Oscar from Underdog demonstrates the application of dotted notes in creating rhythmic basslines, specifically in Ableton. The tutorial emphasizes that this knowledge can be transferred to any DAW utilizing a standard MIDI grid. While the focus is on basslines, the rhythmic technique can be applied to drums, percussion, and trance sequences.
The tutorial references Stranjah's use of dotted rhythms in drum and bass fundamental bassline patterns, showcasing the versatility of this technique across different genres. The overall aim is to add funk and fun to music by incorporating dotted notes in basslines and other rhythmic elements.
what is a polyrhythm?
A polyrhythm is a musical technique where multiple rhythms or time signatures coexist, creating intricate patterns and depth in the groove. To qualify as a polyrhythm, the rhythms must operate on different quantization grids where the sizes don't evenly divide into each other. For example, Triplet is commonly used as a 3;2 polyrhythm when played against a standard backbeat.
Polyrhythms can be challenging to master, but they are a powerful tool that can be used to create unique and interesting music. If you are new to polyrhythms, start by experimenting with simple rhythms. Once you have mastered the basics, you can start to experiment with more complex rhythms.
What to expect
"Polyrhythms - What? Why? When? How?" explores the concept of polyrhythms in music production. The author shares their personal experience with polyrhythms and mentions influential artists who incorporate them, such as Radiohead, Mars Volta, Aphex Twin, and Tool.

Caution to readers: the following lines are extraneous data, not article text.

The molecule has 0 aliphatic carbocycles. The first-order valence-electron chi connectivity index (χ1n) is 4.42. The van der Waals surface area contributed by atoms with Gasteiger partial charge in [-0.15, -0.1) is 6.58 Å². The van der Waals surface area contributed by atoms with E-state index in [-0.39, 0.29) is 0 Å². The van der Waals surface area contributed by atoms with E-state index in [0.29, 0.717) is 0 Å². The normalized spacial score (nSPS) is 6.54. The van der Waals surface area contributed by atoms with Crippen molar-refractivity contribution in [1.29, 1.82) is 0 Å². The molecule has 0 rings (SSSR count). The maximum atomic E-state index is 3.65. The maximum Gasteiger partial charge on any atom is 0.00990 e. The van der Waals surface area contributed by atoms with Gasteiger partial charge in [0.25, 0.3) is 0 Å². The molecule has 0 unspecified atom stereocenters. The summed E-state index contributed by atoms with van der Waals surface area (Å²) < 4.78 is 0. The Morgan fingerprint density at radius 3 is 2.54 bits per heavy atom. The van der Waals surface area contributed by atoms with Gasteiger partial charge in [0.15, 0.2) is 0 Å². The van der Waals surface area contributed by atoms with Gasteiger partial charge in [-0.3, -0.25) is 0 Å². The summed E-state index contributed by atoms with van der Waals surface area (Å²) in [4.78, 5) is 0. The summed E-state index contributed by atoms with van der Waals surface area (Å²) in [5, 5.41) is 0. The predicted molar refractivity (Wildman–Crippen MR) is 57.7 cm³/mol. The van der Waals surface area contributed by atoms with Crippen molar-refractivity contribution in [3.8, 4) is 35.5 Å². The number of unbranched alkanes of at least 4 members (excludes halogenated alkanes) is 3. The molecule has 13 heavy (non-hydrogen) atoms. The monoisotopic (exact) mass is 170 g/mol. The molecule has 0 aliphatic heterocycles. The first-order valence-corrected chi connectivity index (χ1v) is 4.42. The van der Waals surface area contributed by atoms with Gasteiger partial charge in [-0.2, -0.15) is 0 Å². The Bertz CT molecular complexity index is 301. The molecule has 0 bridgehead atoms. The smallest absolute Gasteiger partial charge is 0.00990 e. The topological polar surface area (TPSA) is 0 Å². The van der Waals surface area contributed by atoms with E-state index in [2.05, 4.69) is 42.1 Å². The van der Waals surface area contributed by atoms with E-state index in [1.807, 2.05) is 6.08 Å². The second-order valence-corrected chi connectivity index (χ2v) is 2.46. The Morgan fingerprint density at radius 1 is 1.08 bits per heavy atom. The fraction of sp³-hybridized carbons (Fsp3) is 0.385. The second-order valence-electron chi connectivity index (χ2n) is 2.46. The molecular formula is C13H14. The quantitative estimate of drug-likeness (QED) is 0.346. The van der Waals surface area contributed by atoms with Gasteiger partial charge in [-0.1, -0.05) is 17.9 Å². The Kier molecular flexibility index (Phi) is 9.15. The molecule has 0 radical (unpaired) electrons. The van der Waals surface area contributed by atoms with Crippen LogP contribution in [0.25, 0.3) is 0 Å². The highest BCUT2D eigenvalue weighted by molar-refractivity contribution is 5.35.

The tutorial clarifies the confusion around the terminology of polyrhythms and polymeters in electronic music production.
Polyrhythms: Multiple Rhythms in Harmony
Polyrhythms are the result of playing multiple rhythms simultaneously, creating a dynamic interplay of beats. This is particularly evident when combining odd and even numbers of beats. Common examples include 3:4, 5:4, and 7:4 polyrhythms.
Time Signatures: Polymeters
Time signatures dictate the number of beats in a bar, with familiar examples like 4/4 and 3/4. Polymeters, on the other hand, involve playing multiple time signatures together, creating a layered rhythmic structure. The tutorial emphasizes the use of standard quantization grids in polymeters and provides an arrangement example contrasting 4/4 and 5/4 patterns.
Euclidean patterns are rhythmic patterns evenly spaced within a bar or phrase. Their symmetry makes them particularly compatible with polymeters. A video tutorial is recommended for further exploration.
The tutorial encourages experimentation with polyrhythms and polymeters in music production, emphasizing their ability to add a unique and groovy element to compositions. A polyrhythm MIDI pack is also recommended for interested producers.
Polyrhythms and polymeters offer a rich tapestry of rhythmic possibilities in music production. By understanding their concepts and exploring their applications, producers can add depth and complexity to their creations.
I hope you enjoy learning about music theory for a DAW, as well as our selection of arrangement and composition tutorials. For other music production tutorials for information on mixing, mastering, Equipment, and Sound design.